The Hillfoot Villages are located where fast moving streams emerge from the Ochil Hills.
From at least the 16th century there was a wool weaving industry in the area. The stream water was used to wash the wool, and also in the dyeing process. At that time the wool was spun on a simple spinning wheel and the cloth was woven on a hand loom. The same happened in loads of places so nothing special so far.
However, the steep slope of the Ochils means that the rivers are flowing fast and powerfully, and when inventions of the 18th century resulted in the mechanisation of the spinning and weaving processes, this power was harnessed for use by the industry.
By 1830 there were 9 water powered textile mills in Alva alone. Water was channelled or piped to a waterwheel. The machines in the mill were connected to this and so, as it turned, fibre was spun and cloth was woven.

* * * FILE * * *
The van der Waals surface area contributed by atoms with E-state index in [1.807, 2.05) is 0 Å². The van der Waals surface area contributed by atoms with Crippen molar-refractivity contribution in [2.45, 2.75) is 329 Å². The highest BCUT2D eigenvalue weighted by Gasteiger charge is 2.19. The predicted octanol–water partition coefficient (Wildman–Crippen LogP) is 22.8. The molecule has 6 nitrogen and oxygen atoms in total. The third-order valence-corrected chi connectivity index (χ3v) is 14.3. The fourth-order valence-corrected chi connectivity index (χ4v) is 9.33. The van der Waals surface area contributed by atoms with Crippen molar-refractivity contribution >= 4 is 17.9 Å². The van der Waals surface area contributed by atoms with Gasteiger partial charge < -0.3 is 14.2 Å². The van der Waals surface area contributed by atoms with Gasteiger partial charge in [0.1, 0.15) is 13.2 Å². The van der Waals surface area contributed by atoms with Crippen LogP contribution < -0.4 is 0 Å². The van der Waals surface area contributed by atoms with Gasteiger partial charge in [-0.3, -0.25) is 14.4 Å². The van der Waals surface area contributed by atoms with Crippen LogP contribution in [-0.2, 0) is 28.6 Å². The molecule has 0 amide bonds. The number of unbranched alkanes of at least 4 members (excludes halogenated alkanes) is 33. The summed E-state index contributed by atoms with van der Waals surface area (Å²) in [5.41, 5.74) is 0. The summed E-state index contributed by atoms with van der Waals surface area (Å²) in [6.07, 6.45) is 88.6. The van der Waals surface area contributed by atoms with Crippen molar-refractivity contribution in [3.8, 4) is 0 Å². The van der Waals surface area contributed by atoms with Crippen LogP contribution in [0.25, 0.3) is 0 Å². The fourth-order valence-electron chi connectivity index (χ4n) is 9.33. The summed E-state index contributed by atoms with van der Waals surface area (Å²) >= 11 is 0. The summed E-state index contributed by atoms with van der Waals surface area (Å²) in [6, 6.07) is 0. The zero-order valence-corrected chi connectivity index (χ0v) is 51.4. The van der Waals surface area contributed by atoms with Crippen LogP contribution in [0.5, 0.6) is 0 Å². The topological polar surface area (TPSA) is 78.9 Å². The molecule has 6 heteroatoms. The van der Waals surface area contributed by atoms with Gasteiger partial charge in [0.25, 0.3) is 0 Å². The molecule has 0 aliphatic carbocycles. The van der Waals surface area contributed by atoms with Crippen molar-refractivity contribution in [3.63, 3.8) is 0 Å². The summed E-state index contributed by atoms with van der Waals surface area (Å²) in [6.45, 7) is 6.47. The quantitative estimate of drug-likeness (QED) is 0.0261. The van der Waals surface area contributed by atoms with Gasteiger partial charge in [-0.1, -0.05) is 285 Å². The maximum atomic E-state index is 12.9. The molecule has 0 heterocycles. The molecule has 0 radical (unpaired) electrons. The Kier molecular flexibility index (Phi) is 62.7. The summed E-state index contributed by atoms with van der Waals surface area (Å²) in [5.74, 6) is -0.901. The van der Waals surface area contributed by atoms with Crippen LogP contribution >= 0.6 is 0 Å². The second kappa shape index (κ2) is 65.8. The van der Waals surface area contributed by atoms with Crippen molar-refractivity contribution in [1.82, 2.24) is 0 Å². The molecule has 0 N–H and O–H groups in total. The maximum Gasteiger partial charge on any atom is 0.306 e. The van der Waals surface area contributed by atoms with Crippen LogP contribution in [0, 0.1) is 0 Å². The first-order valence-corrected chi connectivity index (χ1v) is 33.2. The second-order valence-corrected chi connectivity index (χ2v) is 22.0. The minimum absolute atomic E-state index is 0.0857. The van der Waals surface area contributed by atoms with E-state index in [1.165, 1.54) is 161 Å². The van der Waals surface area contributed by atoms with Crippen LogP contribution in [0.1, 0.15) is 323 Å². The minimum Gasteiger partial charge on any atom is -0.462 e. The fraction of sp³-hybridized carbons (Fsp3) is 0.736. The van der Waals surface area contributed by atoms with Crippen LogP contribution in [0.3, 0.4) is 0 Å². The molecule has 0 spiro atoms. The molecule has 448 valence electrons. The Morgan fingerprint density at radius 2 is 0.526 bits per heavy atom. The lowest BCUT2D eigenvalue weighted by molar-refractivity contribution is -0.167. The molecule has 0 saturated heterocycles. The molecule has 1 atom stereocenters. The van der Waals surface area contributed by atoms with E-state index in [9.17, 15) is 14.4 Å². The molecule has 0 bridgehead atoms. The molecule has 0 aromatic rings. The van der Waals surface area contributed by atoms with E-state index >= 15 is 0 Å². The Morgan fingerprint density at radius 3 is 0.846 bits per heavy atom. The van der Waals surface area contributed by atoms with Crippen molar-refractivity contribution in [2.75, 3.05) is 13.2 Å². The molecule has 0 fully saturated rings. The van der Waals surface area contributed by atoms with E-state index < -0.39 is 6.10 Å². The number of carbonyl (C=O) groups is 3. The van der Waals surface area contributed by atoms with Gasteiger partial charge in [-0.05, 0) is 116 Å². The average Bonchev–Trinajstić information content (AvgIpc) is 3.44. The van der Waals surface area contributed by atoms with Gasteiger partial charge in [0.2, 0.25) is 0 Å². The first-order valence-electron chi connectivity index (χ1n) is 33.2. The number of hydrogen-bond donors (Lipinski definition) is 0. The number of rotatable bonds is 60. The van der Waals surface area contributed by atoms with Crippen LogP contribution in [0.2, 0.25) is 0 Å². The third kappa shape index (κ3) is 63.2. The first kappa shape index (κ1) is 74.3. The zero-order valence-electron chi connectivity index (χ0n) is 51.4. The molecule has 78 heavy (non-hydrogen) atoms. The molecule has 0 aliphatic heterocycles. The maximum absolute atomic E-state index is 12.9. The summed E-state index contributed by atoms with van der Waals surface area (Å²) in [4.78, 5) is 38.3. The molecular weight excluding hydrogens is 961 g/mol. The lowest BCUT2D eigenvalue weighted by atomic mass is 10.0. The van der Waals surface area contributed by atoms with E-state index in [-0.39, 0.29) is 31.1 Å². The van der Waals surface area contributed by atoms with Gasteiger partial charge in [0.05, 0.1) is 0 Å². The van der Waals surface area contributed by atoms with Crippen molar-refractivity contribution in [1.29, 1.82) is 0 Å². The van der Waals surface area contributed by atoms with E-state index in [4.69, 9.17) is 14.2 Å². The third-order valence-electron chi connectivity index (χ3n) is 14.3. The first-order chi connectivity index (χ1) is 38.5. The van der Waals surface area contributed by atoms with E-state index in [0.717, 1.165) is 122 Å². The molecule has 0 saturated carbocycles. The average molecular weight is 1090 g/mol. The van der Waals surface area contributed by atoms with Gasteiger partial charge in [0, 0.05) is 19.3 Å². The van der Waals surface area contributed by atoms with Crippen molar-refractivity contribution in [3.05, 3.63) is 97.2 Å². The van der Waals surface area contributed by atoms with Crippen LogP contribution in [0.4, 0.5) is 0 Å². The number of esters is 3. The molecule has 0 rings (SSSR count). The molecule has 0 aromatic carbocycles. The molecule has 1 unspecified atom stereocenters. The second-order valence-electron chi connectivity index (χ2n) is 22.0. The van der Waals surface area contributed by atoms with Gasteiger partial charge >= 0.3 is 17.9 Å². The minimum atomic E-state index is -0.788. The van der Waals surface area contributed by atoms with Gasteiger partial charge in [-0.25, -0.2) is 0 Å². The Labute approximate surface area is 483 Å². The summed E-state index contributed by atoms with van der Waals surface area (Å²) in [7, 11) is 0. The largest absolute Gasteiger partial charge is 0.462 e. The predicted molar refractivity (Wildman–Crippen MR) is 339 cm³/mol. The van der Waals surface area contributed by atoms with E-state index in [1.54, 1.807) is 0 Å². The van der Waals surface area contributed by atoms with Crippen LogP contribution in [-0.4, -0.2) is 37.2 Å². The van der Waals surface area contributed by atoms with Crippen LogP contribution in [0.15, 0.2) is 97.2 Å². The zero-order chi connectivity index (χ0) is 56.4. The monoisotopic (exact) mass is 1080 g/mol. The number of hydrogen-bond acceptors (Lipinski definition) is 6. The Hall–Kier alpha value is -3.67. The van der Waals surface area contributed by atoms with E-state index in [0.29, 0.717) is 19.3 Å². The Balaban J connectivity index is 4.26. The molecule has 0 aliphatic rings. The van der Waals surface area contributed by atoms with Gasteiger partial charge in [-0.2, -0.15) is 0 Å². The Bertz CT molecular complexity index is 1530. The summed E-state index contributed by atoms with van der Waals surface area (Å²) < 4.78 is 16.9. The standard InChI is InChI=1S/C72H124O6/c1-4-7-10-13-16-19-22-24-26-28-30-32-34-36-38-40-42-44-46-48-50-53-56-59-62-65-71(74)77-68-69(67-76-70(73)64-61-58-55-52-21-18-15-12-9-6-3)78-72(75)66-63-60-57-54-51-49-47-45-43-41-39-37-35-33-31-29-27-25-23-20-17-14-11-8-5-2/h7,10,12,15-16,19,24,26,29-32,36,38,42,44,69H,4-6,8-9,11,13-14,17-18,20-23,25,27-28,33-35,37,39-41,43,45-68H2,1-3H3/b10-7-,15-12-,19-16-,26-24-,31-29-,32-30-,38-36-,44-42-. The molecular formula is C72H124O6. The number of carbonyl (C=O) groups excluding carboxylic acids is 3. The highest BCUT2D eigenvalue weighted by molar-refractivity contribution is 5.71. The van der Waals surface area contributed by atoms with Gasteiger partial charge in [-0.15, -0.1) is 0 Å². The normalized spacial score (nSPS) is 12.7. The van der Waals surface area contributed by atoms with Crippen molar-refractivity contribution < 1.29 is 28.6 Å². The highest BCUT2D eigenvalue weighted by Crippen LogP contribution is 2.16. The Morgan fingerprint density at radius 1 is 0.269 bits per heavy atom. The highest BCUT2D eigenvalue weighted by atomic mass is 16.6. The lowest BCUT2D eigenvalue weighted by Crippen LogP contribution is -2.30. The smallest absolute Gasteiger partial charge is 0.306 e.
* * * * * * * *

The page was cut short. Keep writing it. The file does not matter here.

The mills have long since closed but a walk up Alva Glen reveals plenty of evidence of the past.
The route of the pipe is now a safe path up the steep glen.
Water flow was controlled by dams and sluice gates.
The stream in nearby Mill Glen, at Tillicoultry, also powered 8 mills. Both valleys are interesting to explore. There are safe paths and walkways that keep you above the slippery riverside.
In each case you gradually emerge from the deep glen and can look back to the lowland beyond the Ochils.
Next week, I’ll tell you what happened to the wool industry and how the people of the area are employed today.